For the Connected Missionary

Missionary Geek

You should have unique passwords for each of your online accounts. Reusing passwords is easy on you, but also creates a security risk by making it easy for the criminals. Here is a simple way to create a unique password for each website you visit and help you avoid some of the worst password pitfalls.

Various Strategies

Let me start by giving you a quick rundown of various password creation strategies. These are ways that let you create unique passwords. But the one I like and use, when I am not using a password manager, is the “code word plus website” approach.

Base Password

Some people recommend a base password that you use all the time and add a few characters to the end of the password that makes it unique to the website. The base password can be something like eDp9#$b2. Then you would add go to the end to make a password for Google, or am to make a password for Amazon. This would result in passwords like eDp9#$b2go and eDp9#@b2am respectively. It would only take 2 compromised passwords for someone to figure out your whole password strategy though.

Keyboard Patterns

You can type a pattern of keys as a password. Starting at A you may type every other letter down that row and back the next row until you get 10 characters. This would result in something like adgjl’\[ou. You could create a pattern that has you hitting the shift key on every 3rd character which would give you greater variety. Then you can actually write down your passwords in a list by just writing “Amazon d.” You know that you do your pattern starting at the letter d for your Amazon password.

But the strategy that my wife and I used consistently (until we moved to LastPass) and still often use for passwords that we actually have to type often is one in which you use a code word hashed within the website name. Because my wife also knows the strategy, we have a failsafe in case something happens to one of us, we will both have access to all the needed accounts.

Code Word + Website

Pick a code word that you will use on all your passwords. You could actually have several code words for added security, but I will show you how to use one and you can adapt it from there. For this example I will use the word water. For the record, please don’t use this word in building your own passwords since I have used this word for years to teach this strategy. There are many people who may be foolishly using it.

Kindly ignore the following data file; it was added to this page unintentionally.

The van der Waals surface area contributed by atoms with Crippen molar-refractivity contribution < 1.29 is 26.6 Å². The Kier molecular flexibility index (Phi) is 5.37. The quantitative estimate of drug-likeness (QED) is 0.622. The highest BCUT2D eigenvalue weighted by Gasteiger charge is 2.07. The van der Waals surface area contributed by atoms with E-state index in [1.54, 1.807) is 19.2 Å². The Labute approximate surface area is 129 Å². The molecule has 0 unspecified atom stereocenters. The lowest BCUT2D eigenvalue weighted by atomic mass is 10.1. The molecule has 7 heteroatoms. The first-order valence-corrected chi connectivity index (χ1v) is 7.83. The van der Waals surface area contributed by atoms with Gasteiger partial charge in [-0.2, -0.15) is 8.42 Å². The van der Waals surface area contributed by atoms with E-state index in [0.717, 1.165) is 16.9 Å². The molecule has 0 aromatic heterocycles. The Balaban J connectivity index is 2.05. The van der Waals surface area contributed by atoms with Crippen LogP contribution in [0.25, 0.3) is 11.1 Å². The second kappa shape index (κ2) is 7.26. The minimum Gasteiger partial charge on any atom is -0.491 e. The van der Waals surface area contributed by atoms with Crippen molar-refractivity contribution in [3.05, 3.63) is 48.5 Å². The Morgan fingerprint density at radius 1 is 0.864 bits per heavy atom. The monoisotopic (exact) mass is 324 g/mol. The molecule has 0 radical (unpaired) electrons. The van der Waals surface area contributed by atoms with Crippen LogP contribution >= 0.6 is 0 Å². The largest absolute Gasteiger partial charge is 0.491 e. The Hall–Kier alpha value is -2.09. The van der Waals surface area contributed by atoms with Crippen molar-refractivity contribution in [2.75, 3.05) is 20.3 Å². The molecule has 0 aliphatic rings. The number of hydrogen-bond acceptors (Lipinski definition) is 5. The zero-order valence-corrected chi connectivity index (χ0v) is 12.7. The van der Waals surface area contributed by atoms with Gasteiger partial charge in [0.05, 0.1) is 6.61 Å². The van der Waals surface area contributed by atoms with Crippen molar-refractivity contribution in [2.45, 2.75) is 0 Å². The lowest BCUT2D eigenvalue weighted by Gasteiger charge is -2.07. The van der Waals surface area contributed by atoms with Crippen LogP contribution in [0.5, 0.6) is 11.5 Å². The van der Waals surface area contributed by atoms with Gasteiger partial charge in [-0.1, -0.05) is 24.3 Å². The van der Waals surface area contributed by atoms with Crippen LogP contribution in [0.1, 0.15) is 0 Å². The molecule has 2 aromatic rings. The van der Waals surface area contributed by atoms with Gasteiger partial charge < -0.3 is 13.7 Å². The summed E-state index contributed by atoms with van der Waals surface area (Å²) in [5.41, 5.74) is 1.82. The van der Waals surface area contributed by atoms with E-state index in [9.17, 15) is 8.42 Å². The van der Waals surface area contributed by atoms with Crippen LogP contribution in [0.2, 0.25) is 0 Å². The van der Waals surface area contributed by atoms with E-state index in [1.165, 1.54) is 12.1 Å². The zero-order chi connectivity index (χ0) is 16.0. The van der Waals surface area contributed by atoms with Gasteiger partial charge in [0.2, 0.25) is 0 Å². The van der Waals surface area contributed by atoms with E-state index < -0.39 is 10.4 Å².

Picture of lock with the word ROOT on it.

Unique Passwords for Each Site

You will then take the code word water and mix it with the first 5 letters of the website you are visiting. We will use MissionaryGeek.com as an example. If you had a login name and password here you would use the first five letters of the name MissionaryGeek, missi, and mix that with your code word water to build your password. But there is something else you want to do with water before you create the password.

Mix your code word with capitals and numbers to come up with a word that is similar to water, but not exactly. Change your vowels to numbers and capitalize all the consonants. Therefore the word becomes W4T3R. Now it is time to combine the first 5 letters of the website name alternately with the letters of the code word.

You end up with: mWi4sTs3iR

It is not an overly strong password since it is only 10 characters made up of only letters and numbers, but I would guess that it is stronger than the passwords your are currently carrying around in your head. Plus, you can always re-build this password without having to write it down to remember it. Every time you go to the site you will be able to consistently create the password on the fly when you have to log in.

Use at least 4 characters each in your code word and in your website name. Many places won’t let you create a login with a password shorter than 8 characters.

Dealing With Odd Accounts